Chrome for iOS

By
Mortgage and Lending with Fitzgerald Financial, a Division of Monarch Bank

Chrome for iOS

How does Google's new browser for the iPad and iPhone compare with Apple's Safari?

I own an Android phone, an iPad tablet, a Windows laptop, and an iMac desktop. I'm what some tech gurus may refer to as, "operating system agnostic." Each of these tools, and the software which fuels them, serve their own purpose and I have a preference for each in their respective form factors (such as Android for smartphone, Windows for laptop, iOS for tablet).

Across these devices--with the exception of my iPad--my browser of choice is Google Chrome. It's faster, safer, and more compatible with newer web technology than any of its rivals. Furthermore, the integration of all of Google's services--Gmail, Google Drive, YouTube, etc.--makes it best for me.

So I was excited to hear about the release of Chrome for iOS (iPad, iPhone, and iPod Touch) today. Safari for the iPad has many positives but is not perfect; however, there really isn't any real competition from third-party browsers since Apple only lets browsers based upon its underlying technology (which Firefox and Internet Explorer, among other browsers, are not compatible with). However, Google Chrome (largely) is. So I eagerly downloaded the new app and was excited to see that it allowed unlimited tabs and has a nearly identical user interface to the desktop version of Chrome (as is true with Safari on the iPad and on OS X). After using it for 10 or 15 minutes, however, I realized it was significantly slower than Safari.

It turns out that while Apple allows third-party browsers on the iPad and iPhone, only Safari is allowed to use code specifically compiled for those two devices to speed up its performance; no other browser is allowed to use this. In fact, no other program is allowed to use this.

For example, the app version of Facebook is really more or less a fancy version of the website--contained within a web browser of its own of sorts--but it isn't allowed access to the aforementioned code, causing performance issues. As many apps which have web-based counterparts are designed this way, this causes many programs to suffer.

It's upsetting that Apple does this. While there has, to date, not been a tablet released that can be in any way serious in competing with the iPad--but the software often leaves much to be desired. The app-store and bundled apps really lock the user in to a narrow environment where Apple can veto any competing applications and get a chunk of the profit of those it does approve. As the next version of OS X and Windows 8 both come with built-in app stores, and both strongly try to get users to get apps solely from said app stores, this is a slippery slope where Apple, Microsoft, and Google are not only controlling the operating systems for their products, but also the applications and hardware. Hopefully this trend does not continue in a way that is prejudiced towards Apple's own software.

Copyright 2012 Bob Caldwell, NMLS# 188544

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Groups:
iPad for Real Estate
Active Rain Newbies
Tags:
safari
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google
chrome
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iphone
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Rainmaker
1,187,324
Cheryl Ritchie
RE/MAX Leading Edge www.GoldenResults.com - Huntingtown, MD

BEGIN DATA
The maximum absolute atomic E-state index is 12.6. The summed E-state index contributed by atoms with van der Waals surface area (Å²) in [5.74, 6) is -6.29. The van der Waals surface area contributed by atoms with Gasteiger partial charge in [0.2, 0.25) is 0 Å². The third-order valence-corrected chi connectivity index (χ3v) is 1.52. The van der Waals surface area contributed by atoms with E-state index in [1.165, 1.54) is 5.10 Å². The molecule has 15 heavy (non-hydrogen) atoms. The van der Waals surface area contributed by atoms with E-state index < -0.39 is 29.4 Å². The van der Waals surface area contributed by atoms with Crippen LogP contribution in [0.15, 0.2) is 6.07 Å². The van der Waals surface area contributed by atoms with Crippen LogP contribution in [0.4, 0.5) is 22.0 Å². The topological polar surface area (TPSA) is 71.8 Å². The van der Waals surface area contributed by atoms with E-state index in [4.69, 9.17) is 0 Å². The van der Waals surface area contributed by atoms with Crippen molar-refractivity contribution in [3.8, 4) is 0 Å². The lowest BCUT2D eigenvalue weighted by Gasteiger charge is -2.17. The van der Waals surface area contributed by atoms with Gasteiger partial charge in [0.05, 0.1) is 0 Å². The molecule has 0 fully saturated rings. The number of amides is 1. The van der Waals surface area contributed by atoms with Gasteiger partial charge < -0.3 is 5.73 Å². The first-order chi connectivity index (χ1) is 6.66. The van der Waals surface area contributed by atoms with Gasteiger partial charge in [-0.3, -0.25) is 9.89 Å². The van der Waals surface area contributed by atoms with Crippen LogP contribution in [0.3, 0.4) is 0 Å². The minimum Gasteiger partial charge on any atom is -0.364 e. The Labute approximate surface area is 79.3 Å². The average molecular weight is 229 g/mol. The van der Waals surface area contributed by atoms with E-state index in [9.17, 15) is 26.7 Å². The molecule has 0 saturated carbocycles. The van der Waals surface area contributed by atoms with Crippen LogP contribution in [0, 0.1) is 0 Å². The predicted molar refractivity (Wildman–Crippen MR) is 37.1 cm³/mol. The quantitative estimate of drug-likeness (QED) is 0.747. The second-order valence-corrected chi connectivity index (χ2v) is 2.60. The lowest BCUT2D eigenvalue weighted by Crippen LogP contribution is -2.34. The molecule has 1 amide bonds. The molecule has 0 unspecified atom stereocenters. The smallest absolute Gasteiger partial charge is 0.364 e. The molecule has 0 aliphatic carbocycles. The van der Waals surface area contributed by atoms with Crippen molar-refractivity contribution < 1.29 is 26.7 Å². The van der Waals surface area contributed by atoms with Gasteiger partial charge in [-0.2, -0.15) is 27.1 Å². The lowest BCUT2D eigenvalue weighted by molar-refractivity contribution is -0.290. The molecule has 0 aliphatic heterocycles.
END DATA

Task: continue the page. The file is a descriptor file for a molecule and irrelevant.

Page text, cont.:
Southern Maryland 301-980-7566
Let me buzz on over to check the new app. Thanks for the heads up.
Jun 28, 2012 04:49 PM #1
Rainer
48,968
Bob Caldwell
Fitzgerald Financial, a Division of Monarch Bank - Annapolis, MD
VA Mortgage Specialist and Military Relocation Services

It's one big advantage is unlimited tabs...except Safari will also have unlimited tabs in the next version of iOS.  So it's a mixed bag of results.  Thanks for reading!

Jun 28, 2012 04:56 PM #2
Rainer
18,222
Drew Caldwell
FUTURE Multimedia - Annapolis, MD

It already is the #1 free app in the App Store.  That really reflects upon Chrome's popularity as it is the most popular desktop browser.

Jun 29, 2012 05:52 AM #3
Rainer
48,968
Bob Caldwell
Fitzgerald Financial, a Division of Monarch Bank - Annapolis, MD
VA Mortgage Specialist and Military Relocation Services
Hopefully with competition coming from Google's new update to Android and Windows 8, along with the convergence of product lines we are starting to see, will preempt Apple to allow more freedom(s) in iOS. Some people are upset that the Android update is minor, from 4.0 to 4.1, but it seems like a bigger jump than iOS 5.1 to iOS 6. iOS 6 should've been iOS 5.2 saving iOS 6 for the 4th iPad that will host truly revolutionary hardware.
Jun 29, 2012 09:38 AM #4
Rainmaker
353,533
Norma J. Elkins
Elite Realty Group - Morristown, TN
Realtor - Elkins Home Selling Team
I use Google Chrome on my older laptop but have not downloaded it yet for my IPad - thanks for sharing.
Jul 02, 2012 03:21 AM #5
Rainer
48,968
Bob Caldwell
Fitzgerald Financial, a Division of Monarch Bank - Annapolis, MD
VA Mortgage Specialist and Military Relocation Services
Google Drive, for those with a GMail account, is also out for the iPad. It is great! It even has optical character recognition (I.e. can recognize letters, words, and photos in a document, including a PDF files and allows you to edit them).
Jul 02, 2012 04:59 AM #6
Rainer
18,222
Drew Caldwell
FUTURE Multimedia - Annapolis, MD

The OCR (optical character recognition) you mention is included in Google Docs as well but it's a nice feature to have (Adobe's version is well into the $100s).  Google Drive is really useful.

Jul 02, 2012 05:04 AM #7
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Bob Caldwell

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